I'm Still Alive: Peter Jackson Produced West of Memphis Premieres New Evidence
The "West Memphis Three" are finally out of jail, but details about the murders of three young boys 19 years ago are still emerging. That Damien Echols, Jessie Misskelley and Charles Baldwin were convicted of the crime and spent the past 18 years in prison (with Echols very near execution) is a travesty of justice; that they were finally freed, no consolation either to the victims' families or the accused. Though people aren't often complimentary over celebrity causes or politics, in this instance big Hollywood names may have made all the difference. Peter Jackson (and producer/spouse Fran Walsh), Johnny Depp, Eddie Vedder, Natalie Maines and Patti Smith helped bring national attention to the case, along with funding the defense campaign. Like many of you, I have read all the gruesome details and sporadic updates over the years; I just watched the latest HBO documentary "Paradise Lost 3: Purgatory" which followed the ongoing effort to collect DNA evidence and covered the defendants' Alford (guilty, though asserting innocence) plea and August 2011 release. In the latest documentary (and tying in with allegations made in West of Memphis), Stevie Branch's stepfather, Terry Hobbs said under oath that he never saw the children the day they were murdered, but three neighbors testified that they had seen Hobbs with the boys shortly before the time they went missing.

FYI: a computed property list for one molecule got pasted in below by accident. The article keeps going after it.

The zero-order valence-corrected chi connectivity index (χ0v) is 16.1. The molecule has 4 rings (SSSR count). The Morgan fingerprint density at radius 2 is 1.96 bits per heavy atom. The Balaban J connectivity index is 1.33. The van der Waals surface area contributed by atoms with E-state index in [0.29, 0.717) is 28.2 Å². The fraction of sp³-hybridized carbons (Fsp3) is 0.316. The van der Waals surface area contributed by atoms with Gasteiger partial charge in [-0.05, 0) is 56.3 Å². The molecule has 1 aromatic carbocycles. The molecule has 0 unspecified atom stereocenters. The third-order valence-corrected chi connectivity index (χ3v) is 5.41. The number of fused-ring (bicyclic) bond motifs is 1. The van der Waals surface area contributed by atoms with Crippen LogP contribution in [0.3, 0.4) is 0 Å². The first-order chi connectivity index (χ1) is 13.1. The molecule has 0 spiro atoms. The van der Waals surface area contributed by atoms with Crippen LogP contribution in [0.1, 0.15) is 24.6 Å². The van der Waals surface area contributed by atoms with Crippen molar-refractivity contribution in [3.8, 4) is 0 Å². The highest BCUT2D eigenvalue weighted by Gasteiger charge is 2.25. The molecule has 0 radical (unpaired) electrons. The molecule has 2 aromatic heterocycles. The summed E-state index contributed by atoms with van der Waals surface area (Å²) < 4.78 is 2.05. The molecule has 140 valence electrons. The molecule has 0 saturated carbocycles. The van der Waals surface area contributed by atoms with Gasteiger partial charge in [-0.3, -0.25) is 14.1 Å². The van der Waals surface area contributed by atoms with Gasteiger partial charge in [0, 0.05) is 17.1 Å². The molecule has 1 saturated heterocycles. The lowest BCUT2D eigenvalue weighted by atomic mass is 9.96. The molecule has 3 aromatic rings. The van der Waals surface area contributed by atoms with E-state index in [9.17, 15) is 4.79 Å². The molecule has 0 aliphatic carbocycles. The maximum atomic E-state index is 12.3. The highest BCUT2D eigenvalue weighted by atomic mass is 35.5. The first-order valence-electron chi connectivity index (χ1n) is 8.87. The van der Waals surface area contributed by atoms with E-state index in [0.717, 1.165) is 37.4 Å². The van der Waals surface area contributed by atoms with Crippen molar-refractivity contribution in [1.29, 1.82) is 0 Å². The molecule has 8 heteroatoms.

Though Jackson and Walsh's production West of Memphis, directed by Amy Berg (Deliver Us from Evil) may seem late to the game, reviews from Sundance are positive, even from those who have seen the three HBO "Paradise Lost" productions. West of Memphis is an in-depth look at the events following the murders of Stevie Branch, Michael Moore, and Christopher Byers and immediately prior to its premiere at the Sundance Film Festival, rumors were flying about a last minute addition that might provide new evidence in the case. Right before the film was screened, Echols' legal team sent out a press release that implicates Terry Hobbs (also linked by DNA evidence):